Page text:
- How do the possible risks, side effects, and benefits in the study compare with the current treatment?
- How might this trial affect my daily life?
- How long will the trial last?
- Will hospitalization be required?
- Who will pay for the treatment?
- Will I be reimbursed for other expenses?
- What type of long-term follow up care is part of this study?
- How will I know that the treatment is working? Will results of the trial be provided to me?
- Who will be in charge of my care?
What are the side effects and adverse reactions? Side effects are any undesired actions or effects of drug or treatment. Negative or adverse effects may include headache, nausea, increased risk of infection, or other physical problems. Experimental treatments must be evaluated for both immediate and long-term side effects.
What are the benefits and risks of participating in a clinical trial? Benefits Clinical trials that are well designed and well executed are the best treatment approach for eligible participants to:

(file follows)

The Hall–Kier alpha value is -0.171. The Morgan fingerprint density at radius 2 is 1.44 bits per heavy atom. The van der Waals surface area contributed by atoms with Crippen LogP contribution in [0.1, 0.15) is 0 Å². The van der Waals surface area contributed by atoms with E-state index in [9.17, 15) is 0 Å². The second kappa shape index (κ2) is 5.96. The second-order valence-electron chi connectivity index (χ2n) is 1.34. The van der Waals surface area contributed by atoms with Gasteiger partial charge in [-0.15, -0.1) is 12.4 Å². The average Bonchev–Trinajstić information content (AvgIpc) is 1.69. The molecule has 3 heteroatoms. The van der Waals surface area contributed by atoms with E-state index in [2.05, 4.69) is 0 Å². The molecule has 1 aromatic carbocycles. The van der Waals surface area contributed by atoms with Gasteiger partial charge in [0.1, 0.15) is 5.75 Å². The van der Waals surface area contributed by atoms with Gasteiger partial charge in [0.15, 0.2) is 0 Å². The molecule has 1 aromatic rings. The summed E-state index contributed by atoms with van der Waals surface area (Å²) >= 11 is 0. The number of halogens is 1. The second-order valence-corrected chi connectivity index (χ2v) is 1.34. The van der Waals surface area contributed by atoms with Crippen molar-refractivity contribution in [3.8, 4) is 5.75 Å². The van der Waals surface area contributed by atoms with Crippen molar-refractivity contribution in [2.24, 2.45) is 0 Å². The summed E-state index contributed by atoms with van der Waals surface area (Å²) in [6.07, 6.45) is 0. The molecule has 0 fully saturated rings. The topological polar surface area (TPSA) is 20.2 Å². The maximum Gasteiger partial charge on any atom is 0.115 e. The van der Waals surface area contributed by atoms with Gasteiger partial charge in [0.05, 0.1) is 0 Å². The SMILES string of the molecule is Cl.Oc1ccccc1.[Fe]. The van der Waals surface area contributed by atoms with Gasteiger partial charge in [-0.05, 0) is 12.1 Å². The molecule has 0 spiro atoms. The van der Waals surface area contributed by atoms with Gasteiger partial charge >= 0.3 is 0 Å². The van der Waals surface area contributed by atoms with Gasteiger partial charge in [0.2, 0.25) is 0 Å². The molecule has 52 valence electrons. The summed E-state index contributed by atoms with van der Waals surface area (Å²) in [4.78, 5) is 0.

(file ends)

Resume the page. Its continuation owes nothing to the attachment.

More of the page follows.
- Play an active role in their own healthcare
- Gain access to new research treatments before they are widely available
- Obtain expert medical care at leading healthcare facilities
- Help others by contributing to medical research
Risks There are risks to participating in a clinical trial.
- There may be unpleasant or serious side effects
- The treatment may not be effective for the participant
- The protocol may require more of their time and attention than would a non-protocol treatment, including trips to the study site, more treatments, hospital stays or complex dosage requirements.